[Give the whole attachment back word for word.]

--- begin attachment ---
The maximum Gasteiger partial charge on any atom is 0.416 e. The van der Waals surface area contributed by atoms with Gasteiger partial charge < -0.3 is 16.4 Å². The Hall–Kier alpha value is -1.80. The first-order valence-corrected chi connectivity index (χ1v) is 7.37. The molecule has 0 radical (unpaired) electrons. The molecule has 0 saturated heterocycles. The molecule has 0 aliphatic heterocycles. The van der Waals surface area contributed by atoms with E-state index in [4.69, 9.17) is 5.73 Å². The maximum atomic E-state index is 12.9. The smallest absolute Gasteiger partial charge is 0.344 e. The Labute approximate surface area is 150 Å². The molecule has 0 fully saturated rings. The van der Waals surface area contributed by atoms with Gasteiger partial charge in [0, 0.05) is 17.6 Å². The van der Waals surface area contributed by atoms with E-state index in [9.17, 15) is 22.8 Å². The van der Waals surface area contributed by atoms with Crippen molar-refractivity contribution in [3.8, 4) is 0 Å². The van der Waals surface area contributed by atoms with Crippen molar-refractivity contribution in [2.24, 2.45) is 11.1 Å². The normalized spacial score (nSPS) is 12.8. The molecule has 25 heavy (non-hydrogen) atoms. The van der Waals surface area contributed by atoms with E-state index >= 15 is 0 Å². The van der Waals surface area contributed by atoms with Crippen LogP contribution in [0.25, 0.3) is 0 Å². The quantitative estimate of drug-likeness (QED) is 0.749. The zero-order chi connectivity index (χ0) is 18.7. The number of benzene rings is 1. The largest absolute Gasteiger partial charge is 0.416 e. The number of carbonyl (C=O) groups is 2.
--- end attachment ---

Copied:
The maximum Gasteiger partial charge on any atom is 0.416 e. The van der Waals surface area contributed by atoms with Gasteiger partial charge < -0.3 is 16.4 Å². The Hall–Kier alpha value is -1.80. The first-order valence-corrected chi connectivity index (χ1v) is 7.37. The molecule has 0 radical (unpaired) electrons. The molecule has 0 saturated heterocycles. The molecule has 0 aliphatic heterocycles. The van der Waals surface area contributed by atoms with E-state index in [4.69, 9.17) is 5.73 Å². The maximum atomic E-state index is 12.9. The smallest absolute Gasteiger partial charge is 0.344 e. The Labute approximate surface area is 150 Å². The molecule has 0 fully saturated rings. The van der Waals surface area contributed by atoms with Gasteiger partial charge in [0, 0.05) is 17.6 Å². The van der Waals surface area contributed by atoms with E-state index in [9.17, 15) is 22.8 Å². The van der Waals surface area contributed by atoms with Crippen molar-refractivity contribution in [3.8, 4) is 0 Å². The van der Waals surface area contributed by atoms with Crippen molar-refractivity contribution in [2.24, 2.45) is 11.1 Å². The normalized spacial score (nSPS) is 12.8. The molecule has 25 heavy (non-hydrogen) atoms. The van der Waals surface area contributed by atoms with E-state index >= 15 is 0 Å². The van der Waals surface area contributed by atoms with Crippen LogP contribution in [0.25, 0.3) is 0 Å². The quantitative estimate of drug-likeness (QED) is 0.749. The zero-order chi connectivity index (χ0) is 18.7. The number of benzene rings is 1. The largest absolute Gasteiger partial charge is 0.416 e. The number of carbonyl (C=O) groups is 2.